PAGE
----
Memorable Aging & Birthday Quotes from Famous People

Introduction: Mary Harrell-Sesniak is a genealogist, author and editor with a strong technology background. In this blog article, Mary shares some of the interesting and/or funny quotes about birthdays and aging that she found in old newspapers.

While researching birthdays and aging in GenealogyBank’s Historical Newspaper Archives, I came across some delightful quotes from famous people. Some are modern, some are historical and others are just plain hysterical!

cartoon about birthdays, Omaha World-Herald newspaper cartoon 6 February 1898

Omaha World-Herald (Omaha, Nebraska), 6 February 1898, section 3, page 23

Have fun using these quotes in blogs or while making “Happy Birthday” cards. If you have some of your own birthday quotes to share, please post them in the comments section of this blog.

Famous People Birthday & Gift Quotes

  • “I love a card. You know, cards? At birthdays? I collect them.” –Adele
  • “I binge when I’m happy. When everything is going really well, every day is like I’m at a birthday party.” –Kirstie Alley
  • “I like to go to anybody else’s birthday, and if I’m invited I’m a good guest. But I never celebrate my birthdays. I really don’t care.” –Mikhail Baryshnikov
  • “A friend never defends a husband who gets his wife an electric skillet for her birthday.” –Erma Bombeck
cartoon about birthday gifts, Plain Dealer newspaper cartoon 19 April 1896

Plain Dealer (Cleveland, Ohio), 19 April 1896, page 26

  • “There are 364 days when you might get unbirthday presents…and only one for birthday presents, you know.”–Lewis Carroll (AKA Charlie Lutwidge Dodgson)
  • “I don’t pay attention to the number of birthdays. It’s weird when I say I’m 53. It just is crazy that I’m 53. I think I’m very immature. I feel like a kid. That’s why my back goes out all the time, because I completely forget I can’t do certain things anymore – like doing the plank for 10 minutes.” –Ellen DeGeneres who was born 26 January 1958
  • “A diplomat is a man who always remembers a woman’s birthday but never remembers her age.” –Robert Frost
birthday cartoon, Omaha World-Herald birthday cartoon 20 April 1902

Omaha World-Herald (Omaha, Nebraska), 20 April 1902, page 31

  • “In 1993 my birthday present was a star on Hollywood’s Walk of Fame.” –Annette Funicello
  • “There is still no cure for the common birthday.” –John Glenn
  • “All the world is birthday cake, so take a piece, but not too much.” –George Harrison
article about birthdays in Hollywood, Evening Star newspaper article 26 August 1934

Evening Star (Washington, D.C.), 26 August 1934, page 49

  • “Money is appropriate, and one size fits all.” –William Randolph Hearst on suggestions for gifts
  • “The way I see it, you should live every day like it’s your birthday.” –Paris Hilton
  • “You know you’re getting older when the candles cost more than the cake.” –Bob Hope
  • “Your children need your presence more than your presents.” –Jesse Jackson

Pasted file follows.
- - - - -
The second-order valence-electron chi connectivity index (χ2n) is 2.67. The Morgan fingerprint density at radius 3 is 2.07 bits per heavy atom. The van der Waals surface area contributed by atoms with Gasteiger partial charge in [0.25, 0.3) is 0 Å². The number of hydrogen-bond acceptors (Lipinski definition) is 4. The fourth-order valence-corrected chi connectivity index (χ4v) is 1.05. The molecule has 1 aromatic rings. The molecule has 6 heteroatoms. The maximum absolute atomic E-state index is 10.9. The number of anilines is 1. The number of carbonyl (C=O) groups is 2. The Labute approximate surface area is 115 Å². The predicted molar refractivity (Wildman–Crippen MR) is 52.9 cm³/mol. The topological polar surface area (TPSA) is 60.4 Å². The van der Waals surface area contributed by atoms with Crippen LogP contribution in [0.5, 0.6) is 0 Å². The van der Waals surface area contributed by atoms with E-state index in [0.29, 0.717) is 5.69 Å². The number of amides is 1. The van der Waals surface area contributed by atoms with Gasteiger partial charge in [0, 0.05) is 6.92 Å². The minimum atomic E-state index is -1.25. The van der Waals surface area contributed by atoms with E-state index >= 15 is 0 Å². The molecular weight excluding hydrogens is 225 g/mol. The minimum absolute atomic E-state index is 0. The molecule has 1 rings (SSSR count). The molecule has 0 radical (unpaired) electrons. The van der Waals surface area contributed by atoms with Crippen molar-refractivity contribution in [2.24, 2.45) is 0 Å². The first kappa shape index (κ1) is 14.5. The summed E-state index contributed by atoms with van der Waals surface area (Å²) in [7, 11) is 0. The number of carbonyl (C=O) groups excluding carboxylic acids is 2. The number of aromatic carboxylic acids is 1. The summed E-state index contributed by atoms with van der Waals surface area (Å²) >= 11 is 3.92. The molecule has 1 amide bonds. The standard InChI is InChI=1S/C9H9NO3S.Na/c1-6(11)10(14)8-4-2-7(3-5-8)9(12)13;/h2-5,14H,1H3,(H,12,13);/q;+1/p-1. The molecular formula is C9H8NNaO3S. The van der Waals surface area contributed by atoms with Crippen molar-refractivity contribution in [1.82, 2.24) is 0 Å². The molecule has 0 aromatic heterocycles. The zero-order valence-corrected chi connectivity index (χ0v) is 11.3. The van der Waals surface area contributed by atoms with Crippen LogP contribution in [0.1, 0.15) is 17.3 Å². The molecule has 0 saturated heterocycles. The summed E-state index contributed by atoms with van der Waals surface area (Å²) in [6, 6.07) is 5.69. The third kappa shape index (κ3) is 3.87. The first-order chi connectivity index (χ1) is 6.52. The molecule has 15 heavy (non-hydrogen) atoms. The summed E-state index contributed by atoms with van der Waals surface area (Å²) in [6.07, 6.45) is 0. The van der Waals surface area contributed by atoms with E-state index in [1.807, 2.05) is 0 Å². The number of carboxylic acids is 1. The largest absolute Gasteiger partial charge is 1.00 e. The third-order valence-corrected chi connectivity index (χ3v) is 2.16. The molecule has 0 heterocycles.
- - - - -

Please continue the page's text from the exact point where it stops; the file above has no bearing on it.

• “My biggest hero, Gregory Peck, was my birthday present on April 14, 1973. I just sat and stared at him.” –Loretta Lynn
  • “Any time women come together with a collective intention, it’s a powerful thing. Whether it’s sitting down making a quilt, in a kitchen preparing a meal, in a club reading the same book, or around the table playing cards, or planning a birthday party, when women come together with a collective intention, magic happens.” –Phylicia Rashad
  • “I’m not going to be caught around here for any fool celebration. To hell with birthdays!” –Norman Rockwell
  • “I wish people would stop talking about my birthday.” –George Bernard Shaw
article about birthdays, Evansville Courier and Press newspaper article 31 July 1938

Evansville Courier and Press (Evansville, Indiana), 31 July 1938, page 18

  • “Love the giver more than the gift.” –Brigham Young
  • “I think, at a child’s birth, if a mother could ask a fairy godmother to endow it with the most useful gift, that gift should be curiosity.” –Eleanor Roosevelt
  • “You know you’re getting old when you get that one candle on the cake. It’s like, ‘see if you can blow this out.’” –Jerry Seinfeld
  • “The last birthday that’s any good is 23.” –Andy Rooney
Enter Last Name

Famous People Quotes on Aging

  • “It’s sad to grow old, but nice to ripen.” –Brigitte Bardot
  • “A man is not old until regrets take the place of dreams.” –John Barrymore
  • “Grow old along with me! The best is yet to be!” –Robert Browning
  • “Life is a moderately good play with a badly written third act.” –Truman Capote
  • “Old age is like everything else. To make a success of it, you’ve got to start young.” –Fred Astaire

quote about aging from Fred Astaire

  • “I can’t go back to yesterday – because I was a different person then.” –Lewis Carroll (AKA Charlie Lutwidge Dodgson) from Alice’s Adventures in Wonderland
  • “Old age isn’t so bad when you consider the alternative.” –Maurice Chevalier
  • “We turn not older with years, but newer every day.” –Emily Dickinson